A brief history — and future — of gaming

The gaming industry has quickly grown into an entertainment behemoth. Far from being just simplistic ways to occupy the brain for a few minutes at a time, video games have proven to be extremely versatile in their range of applications. Sure, video games — especially mobile games — can be a quick, colorful distraction or a fun way to fill the time. But video games have also become powerful tools for storytelling and artistic creation that engages a player’s senses more thoroughly than any movie or book.

How did we get here and what is the future of video games? Well, in order to begin at the beginning, we need to go back much further than you might imagine.

1940 — That’s when the first recognized example of a game machine was put on display at the New York World’s Fair in 1940. The game was simple, based on the ancient mathematical game of Nim, but it paved the way for the introduction of the first game system prototype designed for commercial home use in 1967, known as the Brown Box.

At the time, it was quite a breakthrough, allowing gamers to indulge in virtual games of ping pong, checkers and more. The Brown Box beat Atari to the market by just a few months in 1972. While Brown Box slowly slid downhill, however, Atari took off, popularizing the gaming arcade while at home consoles became more and more common.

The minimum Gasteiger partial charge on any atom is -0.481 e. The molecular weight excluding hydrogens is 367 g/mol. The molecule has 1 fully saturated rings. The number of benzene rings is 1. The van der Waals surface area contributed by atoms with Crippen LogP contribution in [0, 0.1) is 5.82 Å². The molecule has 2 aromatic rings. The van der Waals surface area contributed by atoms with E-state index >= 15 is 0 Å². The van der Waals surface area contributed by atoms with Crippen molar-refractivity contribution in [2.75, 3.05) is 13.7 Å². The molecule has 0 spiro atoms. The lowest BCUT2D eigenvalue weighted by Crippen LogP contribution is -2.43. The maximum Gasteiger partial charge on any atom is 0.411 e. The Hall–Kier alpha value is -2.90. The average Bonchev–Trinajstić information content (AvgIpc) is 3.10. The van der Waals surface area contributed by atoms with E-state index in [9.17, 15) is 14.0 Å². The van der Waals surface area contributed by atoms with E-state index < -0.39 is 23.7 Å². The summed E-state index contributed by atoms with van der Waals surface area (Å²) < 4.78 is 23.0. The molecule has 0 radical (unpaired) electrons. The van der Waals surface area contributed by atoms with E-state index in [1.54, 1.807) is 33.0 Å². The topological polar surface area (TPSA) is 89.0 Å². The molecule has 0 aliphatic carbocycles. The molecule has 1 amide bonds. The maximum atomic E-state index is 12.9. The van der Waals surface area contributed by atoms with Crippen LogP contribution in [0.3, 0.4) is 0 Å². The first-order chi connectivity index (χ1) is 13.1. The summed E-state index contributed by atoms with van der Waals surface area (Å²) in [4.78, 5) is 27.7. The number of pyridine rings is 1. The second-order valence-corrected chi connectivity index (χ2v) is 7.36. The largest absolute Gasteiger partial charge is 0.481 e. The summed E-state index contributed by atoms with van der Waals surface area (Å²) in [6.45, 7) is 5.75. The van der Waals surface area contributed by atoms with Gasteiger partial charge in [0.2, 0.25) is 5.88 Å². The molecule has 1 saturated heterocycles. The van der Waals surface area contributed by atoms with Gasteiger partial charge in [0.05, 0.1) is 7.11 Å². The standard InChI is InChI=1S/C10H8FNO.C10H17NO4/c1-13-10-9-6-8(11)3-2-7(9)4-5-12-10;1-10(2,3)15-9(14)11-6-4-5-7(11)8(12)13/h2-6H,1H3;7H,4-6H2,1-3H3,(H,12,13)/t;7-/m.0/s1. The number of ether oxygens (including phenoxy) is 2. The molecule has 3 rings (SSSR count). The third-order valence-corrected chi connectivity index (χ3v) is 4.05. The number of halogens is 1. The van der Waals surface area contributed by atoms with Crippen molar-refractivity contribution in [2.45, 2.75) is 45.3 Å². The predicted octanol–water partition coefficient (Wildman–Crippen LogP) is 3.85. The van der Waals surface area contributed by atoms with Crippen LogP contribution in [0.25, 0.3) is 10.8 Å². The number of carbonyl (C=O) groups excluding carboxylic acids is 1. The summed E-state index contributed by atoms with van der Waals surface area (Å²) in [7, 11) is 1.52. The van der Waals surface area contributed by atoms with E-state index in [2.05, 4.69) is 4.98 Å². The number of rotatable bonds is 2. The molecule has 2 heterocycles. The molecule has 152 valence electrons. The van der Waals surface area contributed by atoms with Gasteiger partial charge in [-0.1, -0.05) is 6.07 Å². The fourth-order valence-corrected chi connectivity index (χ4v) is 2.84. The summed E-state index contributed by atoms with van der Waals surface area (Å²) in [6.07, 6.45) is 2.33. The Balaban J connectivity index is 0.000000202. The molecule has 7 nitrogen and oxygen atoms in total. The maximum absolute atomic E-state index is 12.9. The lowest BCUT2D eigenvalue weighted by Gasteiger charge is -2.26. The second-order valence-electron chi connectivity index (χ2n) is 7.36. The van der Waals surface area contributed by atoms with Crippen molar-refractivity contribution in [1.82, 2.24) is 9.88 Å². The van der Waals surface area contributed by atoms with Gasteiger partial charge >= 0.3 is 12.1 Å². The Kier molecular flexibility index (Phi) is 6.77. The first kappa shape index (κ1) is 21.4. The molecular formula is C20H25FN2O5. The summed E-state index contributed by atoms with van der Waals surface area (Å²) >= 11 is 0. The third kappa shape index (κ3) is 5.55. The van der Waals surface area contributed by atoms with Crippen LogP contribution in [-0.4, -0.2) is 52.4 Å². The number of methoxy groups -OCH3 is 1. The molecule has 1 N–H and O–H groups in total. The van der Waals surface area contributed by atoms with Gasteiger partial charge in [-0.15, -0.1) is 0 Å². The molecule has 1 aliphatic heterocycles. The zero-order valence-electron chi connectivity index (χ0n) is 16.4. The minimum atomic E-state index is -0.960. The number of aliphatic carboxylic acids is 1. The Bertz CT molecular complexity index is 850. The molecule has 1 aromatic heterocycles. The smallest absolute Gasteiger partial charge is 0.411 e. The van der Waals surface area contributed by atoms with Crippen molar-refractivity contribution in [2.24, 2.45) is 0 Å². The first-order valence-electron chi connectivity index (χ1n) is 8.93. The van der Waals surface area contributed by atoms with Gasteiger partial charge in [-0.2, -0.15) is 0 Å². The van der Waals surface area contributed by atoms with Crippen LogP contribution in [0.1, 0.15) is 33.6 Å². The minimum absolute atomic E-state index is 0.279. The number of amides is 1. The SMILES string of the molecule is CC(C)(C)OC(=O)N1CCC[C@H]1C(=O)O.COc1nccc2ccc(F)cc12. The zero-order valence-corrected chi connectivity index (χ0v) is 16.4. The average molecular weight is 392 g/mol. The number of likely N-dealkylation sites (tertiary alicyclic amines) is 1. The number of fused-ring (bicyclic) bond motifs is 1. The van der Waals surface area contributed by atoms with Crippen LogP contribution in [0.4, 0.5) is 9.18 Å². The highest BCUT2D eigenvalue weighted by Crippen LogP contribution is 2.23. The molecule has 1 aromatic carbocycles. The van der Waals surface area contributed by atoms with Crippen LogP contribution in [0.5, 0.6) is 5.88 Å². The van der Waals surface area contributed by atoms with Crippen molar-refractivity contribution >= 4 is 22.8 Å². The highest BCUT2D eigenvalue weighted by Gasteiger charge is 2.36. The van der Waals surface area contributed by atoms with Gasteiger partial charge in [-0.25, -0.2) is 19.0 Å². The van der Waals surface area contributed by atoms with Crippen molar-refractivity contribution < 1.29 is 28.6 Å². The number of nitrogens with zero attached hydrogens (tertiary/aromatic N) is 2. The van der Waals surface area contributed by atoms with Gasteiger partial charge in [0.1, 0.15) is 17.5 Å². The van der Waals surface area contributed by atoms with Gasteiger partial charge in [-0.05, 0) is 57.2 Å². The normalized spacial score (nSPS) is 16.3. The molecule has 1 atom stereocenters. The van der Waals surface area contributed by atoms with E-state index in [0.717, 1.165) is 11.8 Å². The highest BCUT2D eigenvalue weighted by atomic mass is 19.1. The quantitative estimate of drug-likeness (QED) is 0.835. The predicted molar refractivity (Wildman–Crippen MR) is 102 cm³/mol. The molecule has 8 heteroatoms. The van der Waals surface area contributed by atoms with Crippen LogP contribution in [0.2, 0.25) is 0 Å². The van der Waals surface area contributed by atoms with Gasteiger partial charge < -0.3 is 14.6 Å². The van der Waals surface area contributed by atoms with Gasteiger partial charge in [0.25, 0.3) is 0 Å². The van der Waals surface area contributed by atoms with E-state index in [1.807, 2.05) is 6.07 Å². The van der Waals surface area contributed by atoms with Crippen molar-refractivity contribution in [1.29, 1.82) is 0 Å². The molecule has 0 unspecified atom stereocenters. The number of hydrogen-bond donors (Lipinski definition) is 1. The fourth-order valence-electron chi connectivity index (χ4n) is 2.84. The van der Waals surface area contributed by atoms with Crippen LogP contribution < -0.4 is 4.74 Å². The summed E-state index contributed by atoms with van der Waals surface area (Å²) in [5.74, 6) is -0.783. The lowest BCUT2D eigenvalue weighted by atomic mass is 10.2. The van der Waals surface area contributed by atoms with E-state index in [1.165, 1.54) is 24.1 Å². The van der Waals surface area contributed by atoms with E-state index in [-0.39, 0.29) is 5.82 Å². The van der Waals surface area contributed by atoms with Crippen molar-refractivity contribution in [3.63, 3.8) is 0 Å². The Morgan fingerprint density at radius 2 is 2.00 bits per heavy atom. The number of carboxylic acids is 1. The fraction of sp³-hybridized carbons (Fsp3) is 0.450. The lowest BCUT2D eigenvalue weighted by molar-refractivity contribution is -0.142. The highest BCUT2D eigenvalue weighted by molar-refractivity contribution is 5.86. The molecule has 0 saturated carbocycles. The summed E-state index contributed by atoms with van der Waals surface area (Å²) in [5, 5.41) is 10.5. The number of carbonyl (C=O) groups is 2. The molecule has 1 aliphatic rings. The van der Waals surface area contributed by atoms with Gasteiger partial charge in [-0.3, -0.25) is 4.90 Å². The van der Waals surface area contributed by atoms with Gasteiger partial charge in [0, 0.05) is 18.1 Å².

Atari’s eventual success with titles like Space Invaders finally convinced other entrepreneurs that there was room for growth in the budding gaming market. In fact, interest was so high that the market quickly became oversaturated by poor quality consoles and games, leading to the 1983 North American video games crash.

It was the success of more advanced at-home computers that brought video games back from the dead. These machines paved the way for more complex games and even the beginnings of multiplayer matches across multiple devices — a trend that has never been stronger than it is today.

The rest of the story is probably more familiar to most of us. The advent of the internet in the mid-90s in particular made gaming accessible to millions while smaller, more powerful computers allowed developers to stretch the limits of what a video game could achieve. Mobile gaming has been the next big development over the past decade and shows no sign of slowing down.

In terms of technology, it’s likely that virtual reality will soon become more accessible to more people and take up a large portion of the market. But in order for gaming in general to continue growing as a market, some entry barriers should be removed and incentives added to create a new experience in the virtual world. Blockchain technology can offer that solution, and that’s why BUFF has an important role to play in the future of gaming.

BUFF rewards gamers for the time they spend playing with cryptocurrency tokens that can be exchanged for cash or spent on virtual goods. It’s a simple loyalty system for gamers that creates a lucrative new revenue stream for game publishers while adding an incentive for gamers to gamer more, or at the very least removes the entry barrier for people who don’t want to spend their own money on in-game purchases. Where do you think gaming is headed?


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